Indoor Gardening Book Recommendations
Books are one of the best ways to learn gardening. They are typically written by experts and are inexpensive. On top of that, you can use them even if the grid goes down, and can pass them on to others who may find them helpful. What’s not to love?
Here are some of my favorite indoor gardening books for those who are either living in an apartment or just want to be able to grow food in the winter.
How to Grow an Edible Indoor Garden is a digital download published by Urban Leaf. This is a great overview of various ways to grow vegetables indoors. It covers everything from different growing methods, lighting, and more. Especially if you’re new to indoor vegetable gardening, this is a great place to start.
The Sprouting Book: How to Grow and Use Sprouts to Maximize Your Health and Vitality
The Sprouting Book by Ann Wigmore has been around for 1986, and is one of the most popular sprouting books, for good reason. It does a good job of making the case for sprouting, and also provides practical tips.
I wanted to include this book because if you do nothing else, I encourage you to grow sprouts. Sprouting is how I got started with indoor gardening. I’ve always had a brown thumb and thought I couldn’t garden, but sprouting changed all of that. Now, many years later, I still start a new tray of sprouts every single day. The reason is that even with other gardening method, sprouting still provides consistent yields, that can’t be beat.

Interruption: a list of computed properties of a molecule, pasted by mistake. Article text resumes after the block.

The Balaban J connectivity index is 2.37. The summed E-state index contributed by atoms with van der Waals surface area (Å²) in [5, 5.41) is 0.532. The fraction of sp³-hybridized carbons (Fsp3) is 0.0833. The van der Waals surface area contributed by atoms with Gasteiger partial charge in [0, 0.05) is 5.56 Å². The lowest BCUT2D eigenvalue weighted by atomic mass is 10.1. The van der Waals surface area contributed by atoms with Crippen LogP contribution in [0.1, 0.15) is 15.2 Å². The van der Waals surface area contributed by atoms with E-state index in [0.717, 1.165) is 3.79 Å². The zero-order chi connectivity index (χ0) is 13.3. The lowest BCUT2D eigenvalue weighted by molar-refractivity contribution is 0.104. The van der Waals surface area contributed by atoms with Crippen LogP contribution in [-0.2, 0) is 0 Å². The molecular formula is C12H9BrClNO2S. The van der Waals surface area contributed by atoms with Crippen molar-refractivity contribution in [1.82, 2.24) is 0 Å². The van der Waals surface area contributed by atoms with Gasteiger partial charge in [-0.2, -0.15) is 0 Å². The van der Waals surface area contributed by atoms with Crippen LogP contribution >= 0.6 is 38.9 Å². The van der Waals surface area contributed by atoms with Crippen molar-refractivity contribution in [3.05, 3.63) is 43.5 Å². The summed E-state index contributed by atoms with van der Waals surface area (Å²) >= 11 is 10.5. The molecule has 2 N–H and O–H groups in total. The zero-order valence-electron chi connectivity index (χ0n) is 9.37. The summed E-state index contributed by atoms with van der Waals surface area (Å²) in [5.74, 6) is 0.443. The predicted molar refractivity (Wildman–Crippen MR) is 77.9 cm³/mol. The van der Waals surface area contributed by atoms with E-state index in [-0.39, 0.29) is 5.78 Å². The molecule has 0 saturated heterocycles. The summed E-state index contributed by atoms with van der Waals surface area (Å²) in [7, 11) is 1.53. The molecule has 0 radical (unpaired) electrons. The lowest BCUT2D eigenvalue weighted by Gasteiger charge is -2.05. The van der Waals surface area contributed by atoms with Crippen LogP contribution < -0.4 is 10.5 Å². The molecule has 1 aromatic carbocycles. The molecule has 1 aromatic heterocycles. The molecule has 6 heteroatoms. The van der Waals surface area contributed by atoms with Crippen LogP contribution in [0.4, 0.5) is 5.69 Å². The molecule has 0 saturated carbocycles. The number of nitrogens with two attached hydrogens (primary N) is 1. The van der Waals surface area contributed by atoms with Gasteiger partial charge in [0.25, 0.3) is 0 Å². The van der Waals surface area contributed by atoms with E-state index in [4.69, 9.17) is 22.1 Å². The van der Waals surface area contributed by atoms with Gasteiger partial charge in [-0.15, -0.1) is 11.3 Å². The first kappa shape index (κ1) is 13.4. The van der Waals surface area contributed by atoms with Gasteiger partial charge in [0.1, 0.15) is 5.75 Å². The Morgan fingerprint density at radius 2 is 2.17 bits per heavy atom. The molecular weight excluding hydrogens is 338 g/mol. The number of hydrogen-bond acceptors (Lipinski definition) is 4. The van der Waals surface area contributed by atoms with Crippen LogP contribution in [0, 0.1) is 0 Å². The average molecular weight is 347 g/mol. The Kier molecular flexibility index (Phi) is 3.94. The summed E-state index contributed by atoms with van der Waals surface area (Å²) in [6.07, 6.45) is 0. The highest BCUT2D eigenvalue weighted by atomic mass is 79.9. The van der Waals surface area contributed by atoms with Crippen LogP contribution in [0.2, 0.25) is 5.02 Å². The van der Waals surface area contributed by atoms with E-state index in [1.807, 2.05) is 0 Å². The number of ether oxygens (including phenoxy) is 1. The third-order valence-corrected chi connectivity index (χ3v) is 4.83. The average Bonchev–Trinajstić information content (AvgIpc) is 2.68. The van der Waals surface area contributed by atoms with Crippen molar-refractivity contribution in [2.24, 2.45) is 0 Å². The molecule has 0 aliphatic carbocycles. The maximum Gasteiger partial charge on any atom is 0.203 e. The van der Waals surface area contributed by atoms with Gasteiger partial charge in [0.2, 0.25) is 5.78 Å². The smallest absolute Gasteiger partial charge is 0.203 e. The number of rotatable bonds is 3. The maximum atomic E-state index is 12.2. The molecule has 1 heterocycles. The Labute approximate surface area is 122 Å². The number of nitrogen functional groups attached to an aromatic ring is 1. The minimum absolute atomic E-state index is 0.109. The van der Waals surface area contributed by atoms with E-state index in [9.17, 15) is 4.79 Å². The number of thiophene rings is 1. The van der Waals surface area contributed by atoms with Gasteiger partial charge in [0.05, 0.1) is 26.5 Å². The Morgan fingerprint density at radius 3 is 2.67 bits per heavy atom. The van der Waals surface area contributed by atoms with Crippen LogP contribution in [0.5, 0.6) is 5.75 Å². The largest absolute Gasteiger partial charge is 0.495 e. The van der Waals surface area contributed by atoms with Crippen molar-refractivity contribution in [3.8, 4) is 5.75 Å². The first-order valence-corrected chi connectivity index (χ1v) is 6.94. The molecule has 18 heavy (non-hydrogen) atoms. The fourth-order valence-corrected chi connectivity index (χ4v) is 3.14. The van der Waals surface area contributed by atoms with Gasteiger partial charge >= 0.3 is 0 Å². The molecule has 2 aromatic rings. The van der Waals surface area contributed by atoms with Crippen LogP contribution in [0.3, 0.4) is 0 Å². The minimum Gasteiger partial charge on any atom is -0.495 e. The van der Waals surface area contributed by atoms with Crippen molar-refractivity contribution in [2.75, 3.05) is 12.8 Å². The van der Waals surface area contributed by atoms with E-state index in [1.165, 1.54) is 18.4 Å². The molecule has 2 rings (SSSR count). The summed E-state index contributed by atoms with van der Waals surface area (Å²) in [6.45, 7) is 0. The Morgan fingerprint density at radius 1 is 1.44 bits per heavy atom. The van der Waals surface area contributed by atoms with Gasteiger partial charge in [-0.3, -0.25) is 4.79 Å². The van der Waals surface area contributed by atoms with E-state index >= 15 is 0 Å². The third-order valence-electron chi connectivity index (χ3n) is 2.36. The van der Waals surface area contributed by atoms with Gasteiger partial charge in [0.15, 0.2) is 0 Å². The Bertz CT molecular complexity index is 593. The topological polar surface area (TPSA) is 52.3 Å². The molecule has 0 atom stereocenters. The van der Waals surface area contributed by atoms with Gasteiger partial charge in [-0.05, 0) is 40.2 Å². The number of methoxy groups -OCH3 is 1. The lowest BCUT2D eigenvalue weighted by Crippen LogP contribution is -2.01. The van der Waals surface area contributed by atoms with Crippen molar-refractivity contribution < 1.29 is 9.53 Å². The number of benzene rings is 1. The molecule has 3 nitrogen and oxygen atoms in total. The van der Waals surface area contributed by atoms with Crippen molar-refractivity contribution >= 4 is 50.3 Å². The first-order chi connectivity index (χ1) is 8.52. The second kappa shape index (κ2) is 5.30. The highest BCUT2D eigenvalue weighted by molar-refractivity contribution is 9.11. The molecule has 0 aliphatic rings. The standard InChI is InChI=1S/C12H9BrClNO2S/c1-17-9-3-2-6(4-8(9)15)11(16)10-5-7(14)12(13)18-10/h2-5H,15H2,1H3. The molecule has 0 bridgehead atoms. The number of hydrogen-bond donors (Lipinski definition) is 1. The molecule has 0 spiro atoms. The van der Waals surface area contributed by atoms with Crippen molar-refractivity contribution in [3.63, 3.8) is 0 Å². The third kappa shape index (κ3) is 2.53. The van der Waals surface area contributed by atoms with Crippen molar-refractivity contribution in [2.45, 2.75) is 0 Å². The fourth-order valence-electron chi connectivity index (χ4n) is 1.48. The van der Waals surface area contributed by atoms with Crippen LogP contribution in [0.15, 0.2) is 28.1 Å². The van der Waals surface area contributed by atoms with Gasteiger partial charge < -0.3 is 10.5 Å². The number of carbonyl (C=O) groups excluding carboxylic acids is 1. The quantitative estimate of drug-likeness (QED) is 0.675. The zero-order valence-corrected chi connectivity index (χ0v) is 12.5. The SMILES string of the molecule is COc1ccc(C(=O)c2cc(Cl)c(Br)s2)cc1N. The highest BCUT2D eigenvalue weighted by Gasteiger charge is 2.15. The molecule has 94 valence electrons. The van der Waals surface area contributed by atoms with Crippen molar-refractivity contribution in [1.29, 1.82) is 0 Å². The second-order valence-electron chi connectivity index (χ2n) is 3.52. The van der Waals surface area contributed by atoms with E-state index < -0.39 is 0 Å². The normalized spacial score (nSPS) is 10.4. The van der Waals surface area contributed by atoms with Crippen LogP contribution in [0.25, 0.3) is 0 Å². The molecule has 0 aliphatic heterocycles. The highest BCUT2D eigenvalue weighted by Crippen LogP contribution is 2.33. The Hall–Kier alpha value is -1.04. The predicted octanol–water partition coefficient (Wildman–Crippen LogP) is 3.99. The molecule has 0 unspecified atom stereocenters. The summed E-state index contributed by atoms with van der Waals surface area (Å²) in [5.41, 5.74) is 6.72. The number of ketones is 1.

If you’re new to gardening, or if you live in a small space and don’t feel you have room for a garden, I encourage you to give sprouting a try. This book will help!
Year-Round Indoor Salad Gardening: How to Grow Nutrient-Dense, Soil-Sprouted Greens in Less Than 10 days
Year-Round Indoor Salad Gardening by Peter Burke is a great way to learn to grow what he refers to as “soil sprouts.” Soil sprouts are in between sprouts and microgreens.
This book was born out of Mr. Burke’s love for gardening, and sadness over not being able to garden in the winter. He tried regular sprouting, but wasn’t happy with the results. Over time, with a lot of trial and error, he created this system of growing soil sprouts.
What I like about the book is that he lays out a very simple system of growing food indoors using a simple and inexpensive method. I especially like that soil sprouts can be grown without any artificial lighting. Even a north-facing window in the winter works! It includes a ton of information, including what types of seeds to buy, how to figure out how much you need to plant, how to have a consistent harvest, etc. He even includes some delicious recipes using salad sprouts as the base.
If you want to go beyond sprouting, but aren’t quite ready for microgreens, this is the book for you!